The Russian authorities’ attempts to improve conditions for entrepreneurs are not very predictable, and the new investment regime is constructed in such a way that state control over investment projects will grow, while most state support will go to state capitalists and companies close to them.
Spending the surplus in the National Wealth Fund (NWF) via government decrees is the last chance for the state capitalists to get large sums of money for practically nothing, without looking beyond 2024. Meanwhile, it is the government that will have to bear the political risks of dispensing the NWF to the chosen few in full view of a society that is irate and becoming poorer for the fifth year in a row.
There’s one thing that perhaps says more about the investment climate in Russia’s Far East than all the swish presentations put together, and that’s the unfinished buildings of two five-star Hyatt hotels in Vladivostok.
The obstacles hindering growth are well known, and it would seem that the government has every opportunity to tackle these problems. It could easily resist lobbying by state capitalists: both the law and regulations would allow that. Instead of embarking on a path of empowerment, however, the government has turned into a place of ceremonial meetings for people with influential positions who are manipulated by officials from the presidential administration and by state capitalists.
Financial sanctions that limit Russia’s borrowing are for now ineffective, as Russia currently has three surpluses: in the federal budget, balance of trade, and current account. The Russian state and most Russian business (at least the kind of business that could in theory raise investment abroad) simply don’t need major credit lines.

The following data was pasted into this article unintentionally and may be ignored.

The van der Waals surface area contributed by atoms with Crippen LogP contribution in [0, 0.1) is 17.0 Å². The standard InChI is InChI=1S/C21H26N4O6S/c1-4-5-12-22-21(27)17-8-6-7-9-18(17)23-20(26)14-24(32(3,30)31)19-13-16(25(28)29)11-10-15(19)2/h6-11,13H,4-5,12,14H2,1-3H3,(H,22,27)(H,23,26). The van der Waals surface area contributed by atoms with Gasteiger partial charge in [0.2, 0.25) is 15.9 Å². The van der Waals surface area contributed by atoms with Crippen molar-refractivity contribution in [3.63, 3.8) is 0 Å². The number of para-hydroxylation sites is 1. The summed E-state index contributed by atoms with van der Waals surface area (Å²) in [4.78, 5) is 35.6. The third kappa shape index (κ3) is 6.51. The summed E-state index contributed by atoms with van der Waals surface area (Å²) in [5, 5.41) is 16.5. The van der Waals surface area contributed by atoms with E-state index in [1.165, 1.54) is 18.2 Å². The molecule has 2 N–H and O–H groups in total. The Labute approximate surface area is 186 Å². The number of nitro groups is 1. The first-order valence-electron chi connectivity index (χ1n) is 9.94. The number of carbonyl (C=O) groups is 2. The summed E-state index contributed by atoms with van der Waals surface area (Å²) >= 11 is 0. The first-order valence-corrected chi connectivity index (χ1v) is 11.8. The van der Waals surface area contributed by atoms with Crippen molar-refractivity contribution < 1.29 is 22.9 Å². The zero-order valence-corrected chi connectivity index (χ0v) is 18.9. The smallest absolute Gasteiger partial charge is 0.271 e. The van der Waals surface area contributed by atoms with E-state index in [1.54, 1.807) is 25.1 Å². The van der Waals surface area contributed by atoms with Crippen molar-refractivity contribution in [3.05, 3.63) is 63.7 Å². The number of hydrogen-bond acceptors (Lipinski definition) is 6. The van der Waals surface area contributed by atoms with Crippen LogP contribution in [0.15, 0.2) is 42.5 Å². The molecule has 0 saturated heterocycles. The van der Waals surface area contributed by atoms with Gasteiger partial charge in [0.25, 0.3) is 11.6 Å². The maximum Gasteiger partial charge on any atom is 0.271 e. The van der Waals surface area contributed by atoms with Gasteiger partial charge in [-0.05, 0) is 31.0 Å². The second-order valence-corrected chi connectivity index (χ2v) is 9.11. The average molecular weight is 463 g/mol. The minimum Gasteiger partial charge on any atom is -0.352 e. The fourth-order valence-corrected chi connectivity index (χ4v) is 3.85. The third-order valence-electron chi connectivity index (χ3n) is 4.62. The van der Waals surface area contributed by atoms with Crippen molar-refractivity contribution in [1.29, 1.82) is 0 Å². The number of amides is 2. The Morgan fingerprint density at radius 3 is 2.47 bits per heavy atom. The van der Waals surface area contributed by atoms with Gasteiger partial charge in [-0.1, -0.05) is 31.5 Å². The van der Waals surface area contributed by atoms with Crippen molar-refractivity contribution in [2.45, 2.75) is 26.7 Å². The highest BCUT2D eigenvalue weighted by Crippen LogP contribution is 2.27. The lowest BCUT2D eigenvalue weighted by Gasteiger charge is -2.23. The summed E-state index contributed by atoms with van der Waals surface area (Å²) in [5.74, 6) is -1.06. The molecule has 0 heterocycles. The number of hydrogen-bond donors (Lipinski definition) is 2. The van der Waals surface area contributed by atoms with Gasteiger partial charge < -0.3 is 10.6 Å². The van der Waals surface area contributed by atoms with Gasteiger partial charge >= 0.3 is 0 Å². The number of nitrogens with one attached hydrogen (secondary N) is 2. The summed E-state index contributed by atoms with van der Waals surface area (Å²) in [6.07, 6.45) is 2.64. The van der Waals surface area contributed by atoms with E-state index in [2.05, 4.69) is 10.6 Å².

The greatest risk, which will grow together with funds and reserves, is that of the open or creeping politicization of investment. In other words, the state will choose to invest in “friendly” but unstable currencies, as well as to extend loans to even “friendlier” states and companies. Experience of past crises should make the responsible government agencies stay well away from such initiatives—as far as it’s politically possible.
Sanctions have thrust Vladimir Putin’s inner circle into the public domain. In response, the state has lent sanctioned individuals a helping hand. While previously, they would get individual government contracts, the lucky few are now setting their sights on entire industries via the mechanism of public-private partnerships. The president sees state capitalists as patriotic businesspeople, and they realize that sanctions have made Russia the only place where they can make money.
Companies close to the Kremlin are creating a monopoly on data in Russia. Although the data market has yet to take shape, it has already been turned into a monopoly by the president’s decisions. Competition takes a back seat to matters of national importance.
Russia’s crony-capitalist economic model requires an ever-increasing volume of funds to be burned on lavish mega-projects that generate huge profits for a dozen families close to the Kremlin. Now it seems to be pensioners’ turn to make the sacrifices needed to finance the appetites of Russia’s new aristocracy.
Washington thinks punitive measures will change Moscow’s calculus, but the Russian economy is doing just fine.